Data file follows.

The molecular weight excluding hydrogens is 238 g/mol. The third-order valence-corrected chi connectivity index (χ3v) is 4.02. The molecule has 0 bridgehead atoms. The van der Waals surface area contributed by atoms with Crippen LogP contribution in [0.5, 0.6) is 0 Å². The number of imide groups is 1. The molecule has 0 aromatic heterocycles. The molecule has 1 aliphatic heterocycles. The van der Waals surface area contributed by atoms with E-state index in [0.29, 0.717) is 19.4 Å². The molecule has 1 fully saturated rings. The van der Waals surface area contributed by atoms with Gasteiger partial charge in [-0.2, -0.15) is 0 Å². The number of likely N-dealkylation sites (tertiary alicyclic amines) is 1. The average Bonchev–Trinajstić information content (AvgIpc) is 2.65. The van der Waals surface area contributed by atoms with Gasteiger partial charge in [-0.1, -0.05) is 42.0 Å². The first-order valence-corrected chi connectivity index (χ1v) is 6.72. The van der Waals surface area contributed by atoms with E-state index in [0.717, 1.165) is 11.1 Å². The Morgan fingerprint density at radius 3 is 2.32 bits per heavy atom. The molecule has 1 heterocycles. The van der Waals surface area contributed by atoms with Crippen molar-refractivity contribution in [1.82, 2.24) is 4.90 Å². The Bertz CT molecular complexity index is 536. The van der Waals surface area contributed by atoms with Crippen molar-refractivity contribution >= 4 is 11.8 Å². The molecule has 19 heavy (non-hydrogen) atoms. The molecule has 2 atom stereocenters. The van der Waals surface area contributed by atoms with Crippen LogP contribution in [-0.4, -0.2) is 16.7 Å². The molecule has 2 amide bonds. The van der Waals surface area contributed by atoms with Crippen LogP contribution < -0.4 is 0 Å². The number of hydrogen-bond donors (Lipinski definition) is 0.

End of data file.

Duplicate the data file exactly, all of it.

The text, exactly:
The molecular weight excluding hydrogens is 238 g/mol. The third-order valence-corrected chi connectivity index (χ3v) is 4.02. The molecule has 0 bridgehead atoms. The van der Waals surface area contributed by atoms with Crippen LogP contribution in [0.5, 0.6) is 0 Å². The number of imide groups is 1. The molecule has 0 aromatic heterocycles. The molecule has 1 aliphatic heterocycles. The van der Waals surface area contributed by atoms with E-state index in [0.29, 0.717) is 19.4 Å². The molecule has 1 fully saturated rings. The van der Waals surface area contributed by atoms with Gasteiger partial charge in [-0.2, -0.15) is 0 Å². The number of likely N-dealkylation sites (tertiary alicyclic amines) is 1. The average Bonchev–Trinajstić information content (AvgIpc) is 2.65. The van der Waals surface area contributed by atoms with Gasteiger partial charge in [-0.1, -0.05) is 42.0 Å². The first-order valence-corrected chi connectivity index (χ1v) is 6.72. The van der Waals surface area contributed by atoms with E-state index in [0.717, 1.165) is 11.1 Å². The Morgan fingerprint density at radius 3 is 2.32 bits per heavy atom. The molecule has 1 heterocycles. The van der Waals surface area contributed by atoms with Crippen molar-refractivity contribution in [1.82, 2.24) is 4.90 Å². The Bertz CT molecular complexity index is 536. The van der Waals surface area contributed by atoms with Crippen molar-refractivity contribution >= 4 is 11.8 Å². The molecule has 19 heavy (non-hydrogen) atoms. The molecule has 2 atom stereocenters. The van der Waals surface area contributed by atoms with Crippen LogP contribution in [-0.4, -0.2) is 16.7 Å². The molecule has 2 amide bonds. The van der Waals surface area contributed by atoms with Crippen LogP contribution < -0.4 is 0 Å². The number of hydrogen-bond donors (Lipinski definition) is 0.